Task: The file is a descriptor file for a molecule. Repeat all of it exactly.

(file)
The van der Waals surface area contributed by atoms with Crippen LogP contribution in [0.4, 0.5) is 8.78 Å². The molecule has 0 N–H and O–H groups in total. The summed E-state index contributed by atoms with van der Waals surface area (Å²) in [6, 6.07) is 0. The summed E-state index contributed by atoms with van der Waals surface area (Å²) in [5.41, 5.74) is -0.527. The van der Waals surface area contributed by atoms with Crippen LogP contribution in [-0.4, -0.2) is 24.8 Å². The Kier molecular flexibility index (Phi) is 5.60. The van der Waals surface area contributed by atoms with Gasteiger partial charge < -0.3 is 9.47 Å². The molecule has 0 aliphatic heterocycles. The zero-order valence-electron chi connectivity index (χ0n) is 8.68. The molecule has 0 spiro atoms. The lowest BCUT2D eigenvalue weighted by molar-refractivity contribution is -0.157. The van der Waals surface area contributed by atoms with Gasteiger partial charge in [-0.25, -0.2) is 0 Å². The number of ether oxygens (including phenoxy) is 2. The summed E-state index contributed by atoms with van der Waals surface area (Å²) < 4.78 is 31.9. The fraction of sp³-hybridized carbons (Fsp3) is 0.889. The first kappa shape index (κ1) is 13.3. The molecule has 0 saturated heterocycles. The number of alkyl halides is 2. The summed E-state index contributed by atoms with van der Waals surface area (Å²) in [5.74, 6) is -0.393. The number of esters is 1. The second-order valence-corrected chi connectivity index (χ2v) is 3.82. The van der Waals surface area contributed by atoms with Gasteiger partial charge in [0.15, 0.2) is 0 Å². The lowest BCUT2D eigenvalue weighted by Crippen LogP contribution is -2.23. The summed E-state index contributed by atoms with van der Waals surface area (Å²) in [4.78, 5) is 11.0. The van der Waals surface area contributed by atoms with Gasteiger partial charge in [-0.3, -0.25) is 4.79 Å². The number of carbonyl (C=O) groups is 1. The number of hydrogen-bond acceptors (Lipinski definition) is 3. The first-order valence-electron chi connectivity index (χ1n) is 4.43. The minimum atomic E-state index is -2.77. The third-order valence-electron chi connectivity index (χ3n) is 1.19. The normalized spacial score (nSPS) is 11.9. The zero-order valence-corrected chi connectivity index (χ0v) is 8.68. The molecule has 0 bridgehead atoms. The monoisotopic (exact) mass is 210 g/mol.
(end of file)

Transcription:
The van der Waals surface area contributed by atoms with Crippen LogP contribution in [0.4, 0.5) is 8.78 Å². The molecule has 0 N–H and O–H groups in total. The summed E-state index contributed by atoms with van der Waals surface area (Å²) in [6, 6.07) is 0. The summed E-state index contributed by atoms with van der Waals surface area (Å²) in [5.41, 5.74) is -0.527. The van der Waals surface area contributed by atoms with Crippen LogP contribution in [-0.4, -0.2) is 24.8 Å². The Kier molecular flexibility index (Phi) is 5.60. The van der Waals surface area contributed by atoms with Gasteiger partial charge < -0.3 is 9.47 Å². The molecule has 0 aliphatic heterocycles. The zero-order valence-electron chi connectivity index (χ0n) is 8.68. The molecule has 0 spiro atoms. The lowest BCUT2D eigenvalue weighted by molar-refractivity contribution is -0.157. The van der Waals surface area contributed by atoms with Gasteiger partial charge in [-0.25, -0.2) is 0 Å². The number of ether oxygens (including phenoxy) is 2. The summed E-state index contributed by atoms with van der Waals surface area (Å²) < 4.78 is 31.9. The fraction of sp³-hybridized carbons (Fsp3) is 0.889. The first kappa shape index (κ1) is 13.3. The molecule has 0 saturated heterocycles. The number of alkyl halides is 2. The summed E-state index contributed by atoms with van der Waals surface area (Å²) in [5.74, 6) is -0.393. The number of esters is 1. The second-order valence-corrected chi connectivity index (χ2v) is 3.82. The van der Waals surface area contributed by atoms with Gasteiger partial charge in [0.15, 0.2) is 0 Å². The lowest BCUT2D eigenvalue weighted by Crippen LogP contribution is -2.23. The summed E-state index contributed by atoms with van der Waals surface area (Å²) in [4.78, 5) is 11.0. The van der Waals surface area contributed by atoms with Gasteiger partial charge in [-0.3, -0.25) is 4.79 Å². The number of carbonyl (C=O) groups is 1. The number of hydrogen-bond acceptors (Lipinski definition) is 3. The first-order valence-electron chi connectivity index (χ1n) is 4.43. The minimum atomic E-state index is -2.77. The third-order valence-electron chi connectivity index (χ3n) is 1.19. The normalized spacial score (nSPS) is 11.9. The zero-order valence-corrected chi connectivity index (χ0v) is 8.68. The molecule has 0 bridgehead atoms. The monoisotopic (exact) mass is 210 g/mol.